As for my IMR 3031 data, I found no issues with any of those charges and I did decide on 40 grains to use for the short range. I had no extraction issues, no pierced or leaking primers, but, I said I decided on 40 grains and I shot up almost 2 lbs worth in competition and it worked without problems.

As always, use data for guidance, your lot, your rifle, your brass, your primers, are different.
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Old April 15, 2013, 08:02 PM   #9
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3031 is a good, old standby, but a little fast for top 308 loads. Today, Varget is the absolute best. 46 grains for 150s and 46.5 for 165s.
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Old April 15, 2013, 08:55 PM   #10
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Varget is maybe absolute second place. Big game is "absolute best."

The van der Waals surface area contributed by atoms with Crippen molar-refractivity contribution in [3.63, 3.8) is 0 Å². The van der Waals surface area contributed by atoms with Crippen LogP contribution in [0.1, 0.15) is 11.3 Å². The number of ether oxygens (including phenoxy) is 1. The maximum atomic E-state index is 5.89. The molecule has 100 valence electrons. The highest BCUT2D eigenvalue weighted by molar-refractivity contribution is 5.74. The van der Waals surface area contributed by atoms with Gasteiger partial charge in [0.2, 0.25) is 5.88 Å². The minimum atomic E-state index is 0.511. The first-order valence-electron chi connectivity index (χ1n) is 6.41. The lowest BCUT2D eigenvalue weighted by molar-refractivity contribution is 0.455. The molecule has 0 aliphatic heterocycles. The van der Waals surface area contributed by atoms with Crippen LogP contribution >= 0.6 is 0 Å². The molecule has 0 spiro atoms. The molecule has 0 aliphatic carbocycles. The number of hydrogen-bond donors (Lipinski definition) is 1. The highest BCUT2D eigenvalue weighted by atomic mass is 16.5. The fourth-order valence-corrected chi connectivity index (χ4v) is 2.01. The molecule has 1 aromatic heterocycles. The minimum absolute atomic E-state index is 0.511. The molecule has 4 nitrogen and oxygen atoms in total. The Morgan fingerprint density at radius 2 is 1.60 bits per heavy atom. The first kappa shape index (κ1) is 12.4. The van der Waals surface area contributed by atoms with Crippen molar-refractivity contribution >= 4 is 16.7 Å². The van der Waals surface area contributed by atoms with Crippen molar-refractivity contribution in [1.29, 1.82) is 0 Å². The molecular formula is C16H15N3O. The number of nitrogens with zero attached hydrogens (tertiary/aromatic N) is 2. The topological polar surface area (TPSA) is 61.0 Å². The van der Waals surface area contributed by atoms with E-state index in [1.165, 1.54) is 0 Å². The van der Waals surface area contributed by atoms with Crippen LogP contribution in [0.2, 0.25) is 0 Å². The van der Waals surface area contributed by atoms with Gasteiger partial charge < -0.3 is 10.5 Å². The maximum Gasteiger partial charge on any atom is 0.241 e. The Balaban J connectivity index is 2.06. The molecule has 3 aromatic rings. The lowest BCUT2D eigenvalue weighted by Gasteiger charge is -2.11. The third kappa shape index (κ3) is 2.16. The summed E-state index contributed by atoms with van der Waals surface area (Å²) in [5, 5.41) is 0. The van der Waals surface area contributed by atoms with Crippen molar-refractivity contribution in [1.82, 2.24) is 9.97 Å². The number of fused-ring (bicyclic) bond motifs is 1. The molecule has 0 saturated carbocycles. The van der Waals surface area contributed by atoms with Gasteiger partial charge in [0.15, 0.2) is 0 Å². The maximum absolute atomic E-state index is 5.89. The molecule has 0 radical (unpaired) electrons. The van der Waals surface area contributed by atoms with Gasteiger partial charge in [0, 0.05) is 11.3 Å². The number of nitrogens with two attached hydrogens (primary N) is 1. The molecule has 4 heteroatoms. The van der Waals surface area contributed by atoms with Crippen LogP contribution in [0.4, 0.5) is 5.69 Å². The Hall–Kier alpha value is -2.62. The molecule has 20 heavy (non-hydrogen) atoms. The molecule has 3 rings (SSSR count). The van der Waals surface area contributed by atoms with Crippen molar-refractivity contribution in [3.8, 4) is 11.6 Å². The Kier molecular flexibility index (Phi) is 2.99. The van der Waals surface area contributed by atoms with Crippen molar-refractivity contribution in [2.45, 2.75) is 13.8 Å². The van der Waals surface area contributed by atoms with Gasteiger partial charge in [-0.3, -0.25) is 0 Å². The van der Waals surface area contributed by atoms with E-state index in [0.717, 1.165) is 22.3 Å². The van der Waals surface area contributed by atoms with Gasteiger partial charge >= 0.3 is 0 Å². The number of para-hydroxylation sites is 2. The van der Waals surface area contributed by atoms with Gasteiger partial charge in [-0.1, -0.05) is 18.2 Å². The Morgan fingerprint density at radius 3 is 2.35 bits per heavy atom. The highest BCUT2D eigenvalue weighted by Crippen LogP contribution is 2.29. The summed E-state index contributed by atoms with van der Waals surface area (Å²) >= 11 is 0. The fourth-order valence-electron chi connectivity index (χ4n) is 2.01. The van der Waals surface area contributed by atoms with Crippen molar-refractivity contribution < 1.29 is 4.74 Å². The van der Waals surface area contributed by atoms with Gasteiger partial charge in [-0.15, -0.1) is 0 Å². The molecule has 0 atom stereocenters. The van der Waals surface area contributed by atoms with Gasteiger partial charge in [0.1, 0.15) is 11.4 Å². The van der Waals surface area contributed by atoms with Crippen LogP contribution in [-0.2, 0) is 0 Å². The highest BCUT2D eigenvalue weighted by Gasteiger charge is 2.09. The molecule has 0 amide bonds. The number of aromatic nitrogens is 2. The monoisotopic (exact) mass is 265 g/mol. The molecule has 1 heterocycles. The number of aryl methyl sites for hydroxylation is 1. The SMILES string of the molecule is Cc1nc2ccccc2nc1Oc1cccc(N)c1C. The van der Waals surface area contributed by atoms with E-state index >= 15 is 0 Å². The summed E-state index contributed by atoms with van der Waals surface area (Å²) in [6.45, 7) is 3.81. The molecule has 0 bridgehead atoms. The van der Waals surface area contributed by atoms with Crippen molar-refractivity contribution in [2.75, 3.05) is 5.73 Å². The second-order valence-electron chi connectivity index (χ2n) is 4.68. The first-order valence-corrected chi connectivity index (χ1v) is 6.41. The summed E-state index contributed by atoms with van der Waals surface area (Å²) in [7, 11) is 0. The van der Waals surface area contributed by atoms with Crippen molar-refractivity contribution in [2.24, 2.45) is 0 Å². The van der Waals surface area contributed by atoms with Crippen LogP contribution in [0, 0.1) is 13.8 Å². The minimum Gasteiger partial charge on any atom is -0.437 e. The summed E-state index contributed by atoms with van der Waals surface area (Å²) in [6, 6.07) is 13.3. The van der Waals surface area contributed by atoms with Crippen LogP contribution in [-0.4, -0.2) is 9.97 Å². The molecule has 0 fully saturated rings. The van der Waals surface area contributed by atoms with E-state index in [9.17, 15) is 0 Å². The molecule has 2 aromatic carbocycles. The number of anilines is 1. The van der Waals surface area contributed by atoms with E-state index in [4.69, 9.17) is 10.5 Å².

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Old April 16, 2013, 10:56 AM   #11
Scottish Highlander
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Proof is in the Pudding

Well I test fired the load with the A-Max Hornady 168 gr. Turns out that 40 grains of IMR 3031 is the Dogs Cahoonas .

@ 100 yards I shot this group in wind and rain. All 4 shots are touching and the 5th to the side is actually a 39 grain shot but I think I pulled that one off target.

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Old April 16, 2013, 11:01 AM   #12
Scottish Highlander
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This is the 38 grain group @ 100 yards....considerable difference really ..
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Old April 16, 2013, 11:12 AM   #13
Brian Pfleuger
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Better make that pudding bowl bigger than 3 shots before you celebrate.

I shoot 3 shot groups a lot, almost always, but it takes more than one or two to get a real feel for the loads consistency.